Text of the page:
The Lascaux painters knew what they meant; bare minimalism to convey the tree or bison that your brain then colored in. PIET MONDRIAN (1872—1944) went all the way back to the cave and then fast-forwarded to allegory. Though not all at once — like a tree shedding its leaves for winter austerity, he stripped away the particulars of forms in a progression of abstraction, as objects went from familiar representations to truly felt presence. From that tree’s swirly, textured likeness to the more-asserted sweeps of the brush itself to the idea’s sheer linear scallops and slashes, before he broke through to the intersecting black frames and colored windows we know much better. The crossword for semiotic sixth-sensing of the modern city’s verticals and boxes; stained-glass of a universe emptied of god and filled with sensation; the plus-signs of what might fill in these flat, saturated comic-strips of colorful nothingness. Long before you could find them on any mod midcentury dress-pattern or quintessential tragic-hipster touring bus, though, his image-system surrounded you — this is not the austere bare tree of anti-aesthetic rigor; Mondrian always felt he was representing something, and these are the hieroglyphics of machine modernism, the matrix of what all is made of, the god-particle of pictorial process. Other moderns sought to minimize the individual before monuments of flat color, forbidding shape, not the essential humility of Mondrian’s first-brushstrokes of the most-high design; his art and authenticity have lasted because his grand-scale pixels don’t push you away but pull you close.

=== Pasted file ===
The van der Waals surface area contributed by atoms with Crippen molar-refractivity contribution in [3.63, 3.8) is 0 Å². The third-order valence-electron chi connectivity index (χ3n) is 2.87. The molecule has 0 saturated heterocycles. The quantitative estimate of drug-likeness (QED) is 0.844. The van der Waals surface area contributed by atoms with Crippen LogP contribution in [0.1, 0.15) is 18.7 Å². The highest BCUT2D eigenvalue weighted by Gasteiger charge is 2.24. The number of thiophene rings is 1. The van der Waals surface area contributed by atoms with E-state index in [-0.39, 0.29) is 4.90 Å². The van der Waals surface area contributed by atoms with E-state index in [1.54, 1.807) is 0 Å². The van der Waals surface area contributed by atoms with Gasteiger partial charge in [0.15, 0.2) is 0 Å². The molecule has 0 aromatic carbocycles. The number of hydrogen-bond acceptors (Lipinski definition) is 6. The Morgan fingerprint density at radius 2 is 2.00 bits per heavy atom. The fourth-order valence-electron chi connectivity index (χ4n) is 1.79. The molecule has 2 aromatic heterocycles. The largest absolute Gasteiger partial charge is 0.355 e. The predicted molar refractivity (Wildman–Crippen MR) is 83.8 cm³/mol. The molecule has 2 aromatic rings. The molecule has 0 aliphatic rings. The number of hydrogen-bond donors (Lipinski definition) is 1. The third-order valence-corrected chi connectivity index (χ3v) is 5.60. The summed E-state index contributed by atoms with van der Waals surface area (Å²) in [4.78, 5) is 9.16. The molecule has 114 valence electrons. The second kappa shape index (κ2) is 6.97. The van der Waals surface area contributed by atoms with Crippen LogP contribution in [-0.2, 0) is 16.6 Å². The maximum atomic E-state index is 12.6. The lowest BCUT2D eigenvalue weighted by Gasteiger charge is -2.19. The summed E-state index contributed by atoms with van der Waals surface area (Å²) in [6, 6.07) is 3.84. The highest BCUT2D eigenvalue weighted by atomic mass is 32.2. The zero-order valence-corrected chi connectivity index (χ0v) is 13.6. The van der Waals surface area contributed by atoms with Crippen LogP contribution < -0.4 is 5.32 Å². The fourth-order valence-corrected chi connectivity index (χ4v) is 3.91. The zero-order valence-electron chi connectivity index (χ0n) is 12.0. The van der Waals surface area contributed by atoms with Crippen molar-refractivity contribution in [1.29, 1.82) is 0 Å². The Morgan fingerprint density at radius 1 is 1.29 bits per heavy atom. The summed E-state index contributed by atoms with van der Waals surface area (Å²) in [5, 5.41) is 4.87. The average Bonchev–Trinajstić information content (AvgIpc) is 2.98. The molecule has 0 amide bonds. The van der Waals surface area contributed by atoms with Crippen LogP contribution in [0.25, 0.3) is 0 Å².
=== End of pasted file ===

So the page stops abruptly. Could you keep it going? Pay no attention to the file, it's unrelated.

READ MORE about members of the Anarcho-Symbolist Generation (1864–73).